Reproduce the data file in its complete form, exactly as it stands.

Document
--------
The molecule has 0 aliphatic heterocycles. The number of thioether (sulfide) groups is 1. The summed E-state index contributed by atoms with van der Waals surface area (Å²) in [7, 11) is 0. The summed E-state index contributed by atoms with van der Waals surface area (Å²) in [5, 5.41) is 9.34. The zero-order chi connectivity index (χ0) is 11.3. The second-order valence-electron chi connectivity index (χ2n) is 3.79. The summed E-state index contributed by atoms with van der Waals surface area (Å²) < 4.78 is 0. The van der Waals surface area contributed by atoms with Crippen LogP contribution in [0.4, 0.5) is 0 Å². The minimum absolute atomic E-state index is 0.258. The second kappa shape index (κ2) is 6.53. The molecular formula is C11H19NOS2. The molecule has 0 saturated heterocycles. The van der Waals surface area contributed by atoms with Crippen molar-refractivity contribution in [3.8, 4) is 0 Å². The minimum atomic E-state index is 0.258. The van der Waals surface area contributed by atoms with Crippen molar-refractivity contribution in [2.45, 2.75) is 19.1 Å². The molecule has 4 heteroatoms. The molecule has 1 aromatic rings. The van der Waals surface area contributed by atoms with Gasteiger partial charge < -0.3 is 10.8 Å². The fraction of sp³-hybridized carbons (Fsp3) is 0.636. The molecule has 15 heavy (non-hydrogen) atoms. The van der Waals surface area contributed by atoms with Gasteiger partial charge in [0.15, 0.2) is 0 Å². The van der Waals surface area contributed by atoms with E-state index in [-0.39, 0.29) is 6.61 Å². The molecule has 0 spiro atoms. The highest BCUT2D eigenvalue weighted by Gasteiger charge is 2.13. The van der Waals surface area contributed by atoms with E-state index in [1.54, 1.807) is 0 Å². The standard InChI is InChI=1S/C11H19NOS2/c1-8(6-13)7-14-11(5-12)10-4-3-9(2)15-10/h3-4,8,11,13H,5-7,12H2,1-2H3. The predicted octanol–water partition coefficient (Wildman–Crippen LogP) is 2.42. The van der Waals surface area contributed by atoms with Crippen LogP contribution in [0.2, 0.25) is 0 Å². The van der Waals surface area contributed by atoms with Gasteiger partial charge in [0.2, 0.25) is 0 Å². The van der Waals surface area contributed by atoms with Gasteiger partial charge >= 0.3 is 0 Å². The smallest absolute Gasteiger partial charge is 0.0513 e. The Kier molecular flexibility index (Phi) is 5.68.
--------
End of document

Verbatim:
The molecule has 0 aliphatic heterocycles. The number of thioether (sulfide) groups is 1. The summed E-state index contributed by atoms with van der Waals surface area (Å²) in [7, 11) is 0. The summed E-state index contributed by atoms with van der Waals surface area (Å²) in [5, 5.41) is 9.34. The zero-order chi connectivity index (χ0) is 11.3. The second-order valence-electron chi connectivity index (χ2n) is 3.79. The summed E-state index contributed by atoms with van der Waals surface area (Å²) < 4.78 is 0. The van der Waals surface area contributed by atoms with Crippen LogP contribution in [0.4, 0.5) is 0 Å². The minimum absolute atomic E-state index is 0.258. The second kappa shape index (κ2) is 6.53. The molecular formula is C11H19NOS2. The molecule has 0 saturated heterocycles. The van der Waals surface area contributed by atoms with Crippen molar-refractivity contribution in [3.8, 4) is 0 Å². The minimum atomic E-state index is 0.258. The van der Waals surface area contributed by atoms with Crippen molar-refractivity contribution in [2.45, 2.75) is 19.1 Å². The molecule has 4 heteroatoms. The molecule has 1 aromatic rings. The van der Waals surface area contributed by atoms with Gasteiger partial charge < -0.3 is 10.8 Å². The fraction of sp³-hybridized carbons (Fsp3) is 0.636. The molecule has 15 heavy (non-hydrogen) atoms. The van der Waals surface area contributed by atoms with Gasteiger partial charge in [0.15, 0.2) is 0 Å². The van der Waals surface area contributed by atoms with E-state index in [-0.39, 0.29) is 6.61 Å². The molecule has 0 spiro atoms. The highest BCUT2D eigenvalue weighted by Gasteiger charge is 2.13. The van der Waals surface area contributed by atoms with E-state index in [1.54, 1.807) is 0 Å². The standard InChI is InChI=1S/C11H19NOS2/c1-8(6-13)7-14-11(5-12)10-4-3-9(2)15-10/h3-4,8,11,13H,5-7,12H2,1-2H3. The predicted octanol–water partition coefficient (Wildman–Crippen LogP) is 2.42. The van der Waals surface area contributed by atoms with Crippen LogP contribution in [0.2, 0.25) is 0 Å². The van der Waals surface area contributed by atoms with Gasteiger partial charge in [0.2, 0.25) is 0 Å². The van der Waals surface area contributed by atoms with Gasteiger partial charge >= 0.3 is 0 Å². The smallest absolute Gasteiger partial charge is 0.0513 e. The Kier molecular flexibility index (Phi) is 5.68.